School reopening plans to be unveiled on Monday, says Taoiseach
Plans include ‘major financial package’ to help schools fully reopen at end of August
A plan to reopen schools to all pupils on a full-time basis will be published next Monday. Photograph: iStock
A comprehensive plan to fully reopen schools to all pupils on a full-time basis will be announced next Monday, Taoiseach Micheál Martin has confirmed.
He was speaking following a briefing from the Minister for Education, Norma Foley, and senior officials at the Department of Education on Friday morning.
Mr Martin said a major financial package will be unveiled along with detailed guidance for schools to assist them with fully reopening in a “robust and resilient way”.
“The objective is that schools reopen fully and keep everyone safe. The full plans will be outlined on Monday. They are by nature comprehensive. It’s a holistic plan, involving everyone in the school community, ranging from curriculum to teacher supply and supports, right across the board,” Mr Martin said.
The Taoiseach said he wanted to give confidence and hope to parents that extensive planning had gone into the reopening plans.
“We want this to be for the long haul,” he said. “I’m very confident we’re in a good position, thanks to the strong partnership approach, [to reopen] towards the end of August.”
Mr Martin confirmed that special measures will be in place for “high-risk” or immuno-compromised students and teachers who cannot return to the classroom.
He declined to comment in more detail ahead of Monday’s announcement.
Ms Foley added that her number one objective is the “full and safe” reopening of schools.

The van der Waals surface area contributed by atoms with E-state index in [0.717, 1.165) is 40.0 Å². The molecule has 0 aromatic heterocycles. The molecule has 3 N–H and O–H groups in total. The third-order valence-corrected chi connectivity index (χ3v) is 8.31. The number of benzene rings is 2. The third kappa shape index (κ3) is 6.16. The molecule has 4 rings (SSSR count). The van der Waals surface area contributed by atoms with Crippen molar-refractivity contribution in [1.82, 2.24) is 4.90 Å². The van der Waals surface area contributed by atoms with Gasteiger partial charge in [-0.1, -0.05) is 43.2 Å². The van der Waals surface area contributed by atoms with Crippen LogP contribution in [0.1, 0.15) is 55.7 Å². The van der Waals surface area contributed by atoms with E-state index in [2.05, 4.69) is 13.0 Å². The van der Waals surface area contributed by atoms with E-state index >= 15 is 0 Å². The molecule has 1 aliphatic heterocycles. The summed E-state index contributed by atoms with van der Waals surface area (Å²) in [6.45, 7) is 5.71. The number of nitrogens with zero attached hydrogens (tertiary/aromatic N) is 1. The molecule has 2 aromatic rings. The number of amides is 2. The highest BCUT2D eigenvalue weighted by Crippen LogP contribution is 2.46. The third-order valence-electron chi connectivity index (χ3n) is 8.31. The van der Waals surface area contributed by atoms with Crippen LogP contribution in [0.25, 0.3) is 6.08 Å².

In response to questions over the lack of clarity or detailed guidelines, Ms Foley insisted that “clarity takes time” and said her department was taking a team approach to reopening schools in consultation with the wider school community.
She paid tribute to teachers, schools and students’ representatives whose contributions and observations have informed the plan.
While physical distancing rules advise that one-metre distancing is required between pupils in most circumstances, Minister of State for Special Education Josepha Madigan said this should not form any obstacle to the full return of special schools or classes.
“Our aim is to support all schools so that they can re-open in the autumn. This involves recognising the additional challenges faced by special schools and schools with special classes, in terms of cleaning, social distancing, and the health vulnerability of the students,” Ms Madigan said.
Both ministers confirmed that the “July stimulus” package announced earlier this week includes €75 million in grant aid to fund school reconfiguration work to assist with reopening in August.
These works may include reconfiguration of classroom space, adapting storage facilities, altering desk layouts, adapting toilet areas and other types of work. The grant will be paid directly to eligible schools during the month of August.
The plans to be announced on Monday, meanwhile, are understood to include funds for additional substitution cover, structural alterations to classrooms and to improve bathrooms for hand-washing, along with daily cleaning and hygiene routines.
Enhanced supervision and substitution will be needed to cover an expected increase in absences of teachers and special needs assistants in light of official guidance that states teachers with any symptoms should stay away from the classroom.
Detailed guidelines will be issued to schools next week with templates on safe classroom layouts and protocols for a Covid-19 outbreak.
Large quantities of hand sanitiser and personal protective equipment are being contracted centrally and will be distributed to schools.
Responding to the Taoiseach’s comments, Sinn Féin’s education spokesman Donnchadh O’Laoghaire said schools, teachers and parents are “still in the dark” over school reopening plans.
“We need certainty and assurances that school will return at the end of August – dragging this out is causing real concern,” he said.
Labour’s education spokesman Aodhán Ó Ríordáin also criticised a lack of clarity to date which, he said, was feeding into anxiety on the part of parents and students.